About Pipe Organs in Argentina


Almost 200 pipe organs are possible to find in Argentina (100 in Buenos Aires the Capital City) and the remaining instruments inside the country (cities of Rosario, Cordoba, Santa Fe, Salta, Jujuy, San Juan, Corrientes).

Most of them arrived between 1870 and 1930 from Europe (France, Germany, Italy, and Great Britain). Very few belong to the XVIII century and a couple was purchased in the second half of the XX century. These last arrivals are quite exceptional because is not common to buy this expensive instruments in our country.

The most representative organ builders who sent instruments to Argentina (between 1870 and 1930) are the following:

From France: Cavaillé-Coll / Merklin, J.
From Germany: Walcker, E.F. & Cie. / Steinmeyer, G.F. & Strebel / Laukhuff, August
From Italy: Vegezzi Bossi, Carlo / Tonoli, Giovanni / Locatelli, Giacomo / Serassi, Fratelli
From Great Britain: Forster & Andrews / Bishop / Bryceson
From Austria: Rieger Gebrüder

According to the number of speaking stops these are the most remarkable:

Basílica del Santísimo Sacramento (San Martín 1039, Capital) by Mutin Cavaillé-Coll

Parroquia de San Patricio (Ciudad de Mercedes, prov. Buenos Aires) by Steinmeyer

Colegio Nacional Buenos Aires (Bolivar 263, Capital) by Laukhuff

Basílica Nuestra Seńora de Luján (Luján, prov. Buenos Aires) by Mutin Cavaillé-Coll

Auditorium "Juan Victoria", Universidad.de San Juan (ciudad de San Juan) by Walcker

Basílica de Nuestra Seńora de la Merced (Reconquista 207) by Walcker

Basílica de María Auxiliadora y San Carlos (H. Yrigoyen y quintino Bocayuva) by Vegezzi Bossi

Other smaller instruments are of course very important due to their historic value (like the Colonial Organ at the Metropolitan Cathedral in Buenos Aires), or just because their beautiful tone color, or due to the acoustic which surrounds them. But it would be too long to mention them at this preliminary point of our work.

A good number of them still are in quite good state of function thanks to proper care and maintenance but unfortunately a large number of organs have fallen into inactivity due to different reasons: lack of care, unqualified technicians, stolen pipes, damage due to water, dust, rats, etc.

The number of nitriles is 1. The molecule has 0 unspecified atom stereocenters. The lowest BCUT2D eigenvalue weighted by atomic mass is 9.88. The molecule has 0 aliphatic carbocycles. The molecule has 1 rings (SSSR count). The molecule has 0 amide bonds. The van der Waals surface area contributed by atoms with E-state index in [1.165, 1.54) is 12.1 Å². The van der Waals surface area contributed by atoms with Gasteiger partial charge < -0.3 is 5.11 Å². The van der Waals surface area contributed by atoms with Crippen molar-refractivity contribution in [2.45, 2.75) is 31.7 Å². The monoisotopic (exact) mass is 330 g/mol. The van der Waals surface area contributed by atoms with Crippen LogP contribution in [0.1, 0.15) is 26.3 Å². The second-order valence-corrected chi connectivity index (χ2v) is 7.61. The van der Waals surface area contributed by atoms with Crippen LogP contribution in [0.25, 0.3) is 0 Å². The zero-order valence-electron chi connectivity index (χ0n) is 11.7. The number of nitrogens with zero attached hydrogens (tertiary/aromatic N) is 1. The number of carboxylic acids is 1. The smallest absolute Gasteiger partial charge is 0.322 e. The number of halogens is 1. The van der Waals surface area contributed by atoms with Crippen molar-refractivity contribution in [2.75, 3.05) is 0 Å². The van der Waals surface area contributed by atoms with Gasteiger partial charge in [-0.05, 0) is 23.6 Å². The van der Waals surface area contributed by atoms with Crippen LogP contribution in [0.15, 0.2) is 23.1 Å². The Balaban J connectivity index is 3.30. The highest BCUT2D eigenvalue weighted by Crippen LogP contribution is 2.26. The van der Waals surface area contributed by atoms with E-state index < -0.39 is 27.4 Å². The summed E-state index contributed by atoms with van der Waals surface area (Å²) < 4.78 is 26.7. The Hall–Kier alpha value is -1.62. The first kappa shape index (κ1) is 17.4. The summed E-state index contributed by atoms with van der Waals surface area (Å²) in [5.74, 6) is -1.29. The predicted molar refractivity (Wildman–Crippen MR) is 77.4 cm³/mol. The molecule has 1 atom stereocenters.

Some of these instruments show a big degree of destruction which makes extremely expensive to restore them. But the main problem is as always the big deal of indolence among the responsible people in charge of the places where the organs are located.

This is why David Merello (Organist at the Congregacion Evangelica Alemana in Buenos Aires) and Rafael Ferreyra ( Organist at the Basilica del Sagrado Corazon , Buenos Aires) have decided to create this Web Site in order to show the argentine organ patrimony, which is no doubt the most relevant of Latin America. Every day we will try to add more instruments, documentation, photographs and audio samples to the already existing files. We hope that people interested in this subject from our country and abroad may have access to these historic and aesthetic wonders and who knows.....perhaps something shall be possible to do to rescue several of them from a dark future threat, a sad perspective in which ignorance has performed the most remarkable roll.....

Organs in Argentina, some case considerations